Sunday, September 22, 2013

A Study on the Practice of Praying to "Datuk Kong" in Malaysia

Rather than for me to copy the entire paper by Ms Wendy Choo Liyun, which is not practical because of its length, I thought I should just let you guys click on the link as below. It is commonly spelt as "Datuk Kong", although the paper spelt it as "Datuk Gong". It's the same. Also the practice is common throughout Malaysia, although the paper title centres on the practice in Malacca only.

Monday, September 16, 2013

LOOK INSIDE : A Dharma Talk by Zen Master Dae Kwang

We often think that the Buddha's life and our lives are different. We think that their situation and ours are different. Actually both of our situations are the same, except maybe that none of us here (referring to the audience) is a prince. However, we all want a good situation and wants to keep it forever, even though we know the wind will not always blow our way, so to speak. Situations will change. The Buddha realised that and saw no way out. So the Buddha left his princely home. We may not be like the prince but during meditation, even for 5 minutes, during that space of time, our mind has "left home". And furthermore, in many times of our lives, we will always encounter moments whereby we have this big questions about life itself. Whether it be when tough decisions that you have to make in your life, or when life does not seem so meaningful to you, basically these are the same life questions that beseeched the Buddha. These questions served as our wake up call. Similarly for the 6th patriarch Hui Neng. He was just a poor man selling wood for a living. Materially he was quite the opposite of the Buddha who was a prince. Hui Neng did not come from a rich family. But he too had a wake-up call when he heard a line of Diamond Sutra being recited one day by a wondering monk. So, for most people they have their chance encounter with Buddhism.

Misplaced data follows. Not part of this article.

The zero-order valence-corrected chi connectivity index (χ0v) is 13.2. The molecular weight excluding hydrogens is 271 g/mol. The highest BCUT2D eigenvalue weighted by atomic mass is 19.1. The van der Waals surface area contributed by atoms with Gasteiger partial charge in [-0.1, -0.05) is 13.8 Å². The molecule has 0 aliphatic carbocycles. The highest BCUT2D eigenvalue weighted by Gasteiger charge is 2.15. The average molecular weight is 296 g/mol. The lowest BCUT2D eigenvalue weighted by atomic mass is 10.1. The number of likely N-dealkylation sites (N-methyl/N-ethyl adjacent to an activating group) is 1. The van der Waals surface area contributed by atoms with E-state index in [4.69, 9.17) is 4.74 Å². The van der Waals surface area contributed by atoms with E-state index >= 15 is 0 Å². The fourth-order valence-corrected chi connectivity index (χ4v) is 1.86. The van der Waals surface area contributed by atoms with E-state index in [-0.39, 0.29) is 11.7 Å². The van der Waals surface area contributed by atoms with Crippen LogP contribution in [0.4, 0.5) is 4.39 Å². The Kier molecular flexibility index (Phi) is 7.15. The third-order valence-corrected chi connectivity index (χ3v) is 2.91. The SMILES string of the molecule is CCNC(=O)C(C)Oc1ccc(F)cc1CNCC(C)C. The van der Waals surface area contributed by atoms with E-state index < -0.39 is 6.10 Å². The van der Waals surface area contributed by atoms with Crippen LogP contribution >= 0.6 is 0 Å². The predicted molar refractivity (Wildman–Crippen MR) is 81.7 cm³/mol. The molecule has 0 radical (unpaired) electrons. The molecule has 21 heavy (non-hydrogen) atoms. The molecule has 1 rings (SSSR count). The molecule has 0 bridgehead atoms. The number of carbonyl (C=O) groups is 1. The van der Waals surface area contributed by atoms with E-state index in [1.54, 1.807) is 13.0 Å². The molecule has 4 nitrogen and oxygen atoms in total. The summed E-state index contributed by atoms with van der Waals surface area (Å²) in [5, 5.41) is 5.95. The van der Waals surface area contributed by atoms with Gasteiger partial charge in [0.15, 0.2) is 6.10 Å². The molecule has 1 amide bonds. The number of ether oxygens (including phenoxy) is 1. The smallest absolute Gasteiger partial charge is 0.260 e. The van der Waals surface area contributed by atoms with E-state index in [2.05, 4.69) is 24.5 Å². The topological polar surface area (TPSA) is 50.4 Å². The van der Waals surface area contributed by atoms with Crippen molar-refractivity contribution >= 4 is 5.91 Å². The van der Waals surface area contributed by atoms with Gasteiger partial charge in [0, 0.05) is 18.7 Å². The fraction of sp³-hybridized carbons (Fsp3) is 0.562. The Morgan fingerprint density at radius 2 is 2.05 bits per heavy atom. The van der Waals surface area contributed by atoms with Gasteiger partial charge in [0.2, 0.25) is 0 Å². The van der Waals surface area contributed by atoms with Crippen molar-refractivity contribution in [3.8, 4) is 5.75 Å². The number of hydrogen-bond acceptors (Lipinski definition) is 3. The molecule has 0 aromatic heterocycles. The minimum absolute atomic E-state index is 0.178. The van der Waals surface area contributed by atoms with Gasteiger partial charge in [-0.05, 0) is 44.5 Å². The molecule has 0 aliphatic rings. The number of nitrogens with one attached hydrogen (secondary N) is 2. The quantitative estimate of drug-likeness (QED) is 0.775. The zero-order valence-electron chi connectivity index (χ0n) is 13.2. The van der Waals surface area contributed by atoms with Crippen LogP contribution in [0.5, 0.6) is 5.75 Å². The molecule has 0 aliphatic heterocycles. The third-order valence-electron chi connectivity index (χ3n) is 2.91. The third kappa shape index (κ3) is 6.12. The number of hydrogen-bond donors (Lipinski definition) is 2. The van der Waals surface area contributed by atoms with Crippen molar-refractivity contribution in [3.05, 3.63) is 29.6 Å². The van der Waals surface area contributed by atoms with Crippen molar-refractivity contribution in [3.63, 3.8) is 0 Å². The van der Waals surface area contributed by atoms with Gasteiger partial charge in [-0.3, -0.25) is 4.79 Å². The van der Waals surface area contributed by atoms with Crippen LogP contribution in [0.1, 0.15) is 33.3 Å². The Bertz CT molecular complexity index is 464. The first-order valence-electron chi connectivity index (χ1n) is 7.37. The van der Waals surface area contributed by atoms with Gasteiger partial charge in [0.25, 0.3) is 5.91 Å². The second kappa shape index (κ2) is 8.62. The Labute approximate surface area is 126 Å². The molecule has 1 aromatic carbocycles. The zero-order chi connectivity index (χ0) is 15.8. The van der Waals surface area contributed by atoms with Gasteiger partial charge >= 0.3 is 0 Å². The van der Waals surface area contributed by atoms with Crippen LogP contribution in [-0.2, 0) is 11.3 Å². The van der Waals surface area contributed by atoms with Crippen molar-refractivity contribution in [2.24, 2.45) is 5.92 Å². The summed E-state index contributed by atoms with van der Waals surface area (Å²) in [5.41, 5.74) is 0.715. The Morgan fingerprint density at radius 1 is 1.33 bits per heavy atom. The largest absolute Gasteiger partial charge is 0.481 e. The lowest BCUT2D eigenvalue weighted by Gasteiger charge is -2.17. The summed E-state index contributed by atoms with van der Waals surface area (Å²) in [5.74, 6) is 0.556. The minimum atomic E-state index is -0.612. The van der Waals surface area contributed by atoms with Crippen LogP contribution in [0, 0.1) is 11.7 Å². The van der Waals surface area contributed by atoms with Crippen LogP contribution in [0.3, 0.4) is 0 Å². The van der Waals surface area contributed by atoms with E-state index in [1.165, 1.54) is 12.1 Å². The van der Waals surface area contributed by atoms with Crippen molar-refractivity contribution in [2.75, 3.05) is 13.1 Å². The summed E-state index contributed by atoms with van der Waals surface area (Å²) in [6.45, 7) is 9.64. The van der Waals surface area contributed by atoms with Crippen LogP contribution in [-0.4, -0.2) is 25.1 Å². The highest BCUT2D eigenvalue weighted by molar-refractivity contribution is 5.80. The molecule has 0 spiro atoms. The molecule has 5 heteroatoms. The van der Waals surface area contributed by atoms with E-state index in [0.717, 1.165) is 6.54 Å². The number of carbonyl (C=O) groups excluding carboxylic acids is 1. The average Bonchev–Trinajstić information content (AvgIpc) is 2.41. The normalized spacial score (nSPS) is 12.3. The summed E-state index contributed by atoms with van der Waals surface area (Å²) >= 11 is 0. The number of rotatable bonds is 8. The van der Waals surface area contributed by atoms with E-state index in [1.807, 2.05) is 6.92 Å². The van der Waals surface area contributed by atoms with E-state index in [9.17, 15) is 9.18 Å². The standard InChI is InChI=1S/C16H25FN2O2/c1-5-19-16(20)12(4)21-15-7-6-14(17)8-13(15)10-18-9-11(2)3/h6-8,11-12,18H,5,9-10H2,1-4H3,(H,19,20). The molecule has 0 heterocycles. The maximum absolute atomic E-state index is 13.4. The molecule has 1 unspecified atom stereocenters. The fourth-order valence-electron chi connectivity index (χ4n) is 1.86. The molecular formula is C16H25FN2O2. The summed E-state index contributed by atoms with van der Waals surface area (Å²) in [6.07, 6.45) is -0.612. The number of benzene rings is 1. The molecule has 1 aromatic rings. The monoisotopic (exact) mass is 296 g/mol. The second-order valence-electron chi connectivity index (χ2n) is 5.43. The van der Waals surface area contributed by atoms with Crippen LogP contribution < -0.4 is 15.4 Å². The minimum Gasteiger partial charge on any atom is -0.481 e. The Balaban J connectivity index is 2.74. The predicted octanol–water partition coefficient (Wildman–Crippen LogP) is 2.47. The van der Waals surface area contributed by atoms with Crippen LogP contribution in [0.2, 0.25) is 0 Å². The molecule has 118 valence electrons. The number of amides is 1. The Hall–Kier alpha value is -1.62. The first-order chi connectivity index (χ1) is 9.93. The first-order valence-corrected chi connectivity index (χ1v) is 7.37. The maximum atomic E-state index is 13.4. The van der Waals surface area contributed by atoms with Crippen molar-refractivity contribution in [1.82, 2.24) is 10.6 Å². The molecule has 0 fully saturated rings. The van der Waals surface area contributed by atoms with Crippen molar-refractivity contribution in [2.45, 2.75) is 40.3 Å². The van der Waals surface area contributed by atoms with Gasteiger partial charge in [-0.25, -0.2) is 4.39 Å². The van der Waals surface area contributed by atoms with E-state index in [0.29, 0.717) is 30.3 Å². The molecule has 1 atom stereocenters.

Before there were Buddha images, the Buddha was represented only by an empty space or the Buddha's foot with a dharma wheel on it. This has a meaning. Life big questions often cannot be answered by thinking alone. You see, there are two types of questions. One is "thinking question" and the other "before thinking question". Questions "before thinking" cannot be answered by thinking. Zen is a set of techniques that point to the answers and ask us to find the answers ourselves. Doctors check what is wrong with us and then prescribed medicines. They don't take the medicines for us. Similarly the Buddha cannot practice and find answers for you. You have to look for them yourself, but he can point the way. Hence there is no explanation to solve all of our problems. All the fingers pointing to the moon are to get you to look up at the moon. It's not to let you admire or examine the fingers. And when you do look up, you will be awakened by the moon, just as the Buddha did. You might think that the Buddha was incredibly stupid to leave a good situation. But he looked inside. That is the Buddha's message to us to look inside of us, instead of outside. And that is the meaning of the image of a foot of the Buddha. So, look inside.